Kelly Taylor / Winnipeg Free Press
Even mostly worn winter tires stop your car sooner than all-season tires.
There remain a few diehards out there clinging to a 40-year-old notion that all-season tires are OK for driving in winter.
It’s understandable: Old ideas do die hard. I mean, how long did it take the church to finally accept the incontrovertible evidence that Earth is not at the centre of the universe? There are still Flat Earth Societies, decades after the first orbital circumnavigation of the planet.
Yes, 40 years ago, the worst all-season tires were better than the best winter tires. That was then. Today, compounds are being updated annually.
Did you know Finnish tire maker Nokian sets 10 per cent as an annual target for improvement in tire performance?
But the concept was driven home the hardest, for me, last week in Toronto: Kal Tire set up a demonstration of the differences between Nokia Hakkepelitta winter tires worn to 75 per cent of tread depth vs. brand-new three-season tires.
Their internal testing, at 30 km/h, shows new winter tires stopping in about six metres shorter a distance than new all-season tires, and that distance holds true from new to 100 per cent wear. In fact, winter tires worn 100 per cent stopped in only 0.2 metres more distance than new all-season tires.
Ron Pierce, Kal Tire’s senior zone manager for southern Ontario, said the purpose of the demonstration was two-fold: to show customers it’s still better to switch to winter tires even if they’re up to 75 per cent worn, and to show customers it’s OK to wait a year if the tires are only down, say, 50 per cent.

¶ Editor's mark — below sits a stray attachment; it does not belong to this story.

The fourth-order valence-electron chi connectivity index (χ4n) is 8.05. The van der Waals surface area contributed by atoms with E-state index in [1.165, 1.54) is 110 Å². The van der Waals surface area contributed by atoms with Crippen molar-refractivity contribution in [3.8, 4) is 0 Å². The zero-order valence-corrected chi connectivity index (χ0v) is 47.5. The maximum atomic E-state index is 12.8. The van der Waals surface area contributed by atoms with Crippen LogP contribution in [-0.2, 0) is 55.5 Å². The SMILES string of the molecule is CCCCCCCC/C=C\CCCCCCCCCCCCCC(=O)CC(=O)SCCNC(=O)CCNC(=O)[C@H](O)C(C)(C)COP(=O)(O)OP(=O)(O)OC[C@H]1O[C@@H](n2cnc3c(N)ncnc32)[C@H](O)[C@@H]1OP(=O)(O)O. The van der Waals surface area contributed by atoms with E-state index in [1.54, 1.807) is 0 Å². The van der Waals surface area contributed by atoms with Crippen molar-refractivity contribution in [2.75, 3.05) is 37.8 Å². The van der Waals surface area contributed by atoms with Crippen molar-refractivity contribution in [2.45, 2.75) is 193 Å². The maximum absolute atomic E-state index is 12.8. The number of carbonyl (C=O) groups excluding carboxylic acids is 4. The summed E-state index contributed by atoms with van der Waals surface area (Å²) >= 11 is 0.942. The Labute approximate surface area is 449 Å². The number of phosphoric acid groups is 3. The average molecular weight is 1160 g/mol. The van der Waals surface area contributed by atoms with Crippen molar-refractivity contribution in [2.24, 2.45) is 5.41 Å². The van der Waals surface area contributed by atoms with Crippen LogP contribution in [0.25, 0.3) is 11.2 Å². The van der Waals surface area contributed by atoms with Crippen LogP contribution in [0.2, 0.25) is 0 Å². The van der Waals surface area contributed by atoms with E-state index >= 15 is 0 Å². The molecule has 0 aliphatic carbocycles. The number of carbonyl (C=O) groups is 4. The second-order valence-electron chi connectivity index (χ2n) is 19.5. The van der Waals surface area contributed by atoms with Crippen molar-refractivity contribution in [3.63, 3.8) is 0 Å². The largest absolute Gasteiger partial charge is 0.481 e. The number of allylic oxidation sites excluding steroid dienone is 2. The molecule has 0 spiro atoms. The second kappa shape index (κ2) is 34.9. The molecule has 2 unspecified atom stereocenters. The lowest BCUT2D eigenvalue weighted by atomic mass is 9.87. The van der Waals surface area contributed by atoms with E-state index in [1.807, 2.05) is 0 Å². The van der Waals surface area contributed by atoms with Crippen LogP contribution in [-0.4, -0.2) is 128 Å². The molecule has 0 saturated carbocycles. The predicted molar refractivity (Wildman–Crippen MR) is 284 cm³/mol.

He was struck by the six-metre difference: “That’s a car-length. Don’t you think it would be important to stop a car-length earlier?”
The 75 per cent worn winter tires also outperformed new all-season tires, with nearly three metres shorter stopping distance.
That’s the difference between stopping in time and stopping in someone’s back seat.
“Even a brand-new all-season is not going to be as good as a 75 per cent worn winter tire,” Pierce said.
The numbers held up at Woodbine Racetrack in Toronto. The winter tires, even worn 80 per cent, held traction better on a snowy skidpad and stopped sooner than the all-seasons. Recovery once off the slippery section was far quicker, as well.
Pierce said the other point to make is 75 per cent wear is the point at which you should replace your tires. The drop in performance starts to get steep at that point.
One major change in the past few years has been moving away from layered tire compounds. Early modern-era winter tires had winter compound for about 50 per cent of tread wear, and standard all-season compounds past that.
Today’s tires are winter tires from new to worn.
Winter tires are, essentially, free. Over the course of, say, 120,000 kilometres, you’re going to go through two sets of tires. They can be two sets of all-season tires, or they can be a set of all-seasons and a set of winters, but it’s still two sets of tires.
The cost of a set of rims can be chalked up to your insurance deductible, since most of the collisions winter tires will prevent will be ones in which you’d be at fault.